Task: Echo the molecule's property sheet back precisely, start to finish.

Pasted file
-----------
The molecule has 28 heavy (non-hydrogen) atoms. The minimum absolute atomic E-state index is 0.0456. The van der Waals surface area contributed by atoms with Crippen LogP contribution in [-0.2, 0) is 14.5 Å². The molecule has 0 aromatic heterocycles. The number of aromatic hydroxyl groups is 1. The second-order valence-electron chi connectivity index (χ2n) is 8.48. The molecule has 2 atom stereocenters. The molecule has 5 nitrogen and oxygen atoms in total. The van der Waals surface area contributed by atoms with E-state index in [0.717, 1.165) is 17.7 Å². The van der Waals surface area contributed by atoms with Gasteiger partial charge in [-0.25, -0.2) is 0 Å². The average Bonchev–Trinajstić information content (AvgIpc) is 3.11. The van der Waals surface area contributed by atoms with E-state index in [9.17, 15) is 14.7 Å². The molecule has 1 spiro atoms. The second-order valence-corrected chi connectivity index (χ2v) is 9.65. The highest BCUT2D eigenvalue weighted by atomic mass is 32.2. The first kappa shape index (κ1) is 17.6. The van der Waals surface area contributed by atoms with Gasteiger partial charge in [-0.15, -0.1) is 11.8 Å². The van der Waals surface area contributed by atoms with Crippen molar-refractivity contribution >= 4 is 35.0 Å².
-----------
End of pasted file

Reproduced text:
The molecule has 28 heavy (non-hydrogen) atoms. The minimum absolute atomic E-state index is 0.0456. The van der Waals surface area contributed by atoms with Crippen LogP contribution in [-0.2, 0) is 14.5 Å². The molecule has 0 aromatic heterocycles. The number of aromatic hydroxyl groups is 1. The second-order valence-electron chi connectivity index (χ2n) is 8.48. The molecule has 2 atom stereocenters. The molecule has 5 nitrogen and oxygen atoms in total. The van der Waals surface area contributed by atoms with E-state index in [0.717, 1.165) is 17.7 Å². The van der Waals surface area contributed by atoms with Gasteiger partial charge in [-0.25, -0.2) is 0 Å². The average Bonchev–Trinajstić information content (AvgIpc) is 3.11. The van der Waals surface area contributed by atoms with E-state index in [9.17, 15) is 14.7 Å². The molecule has 1 spiro atoms. The second-order valence-corrected chi connectivity index (χ2v) is 9.65. The highest BCUT2D eigenvalue weighted by atomic mass is 32.2. The first kappa shape index (κ1) is 17.6. The van der Waals surface area contributed by atoms with Gasteiger partial charge in [-0.15, -0.1) is 11.8 Å². The van der Waals surface area contributed by atoms with Crippen molar-refractivity contribution >= 4 is 35.0 Å².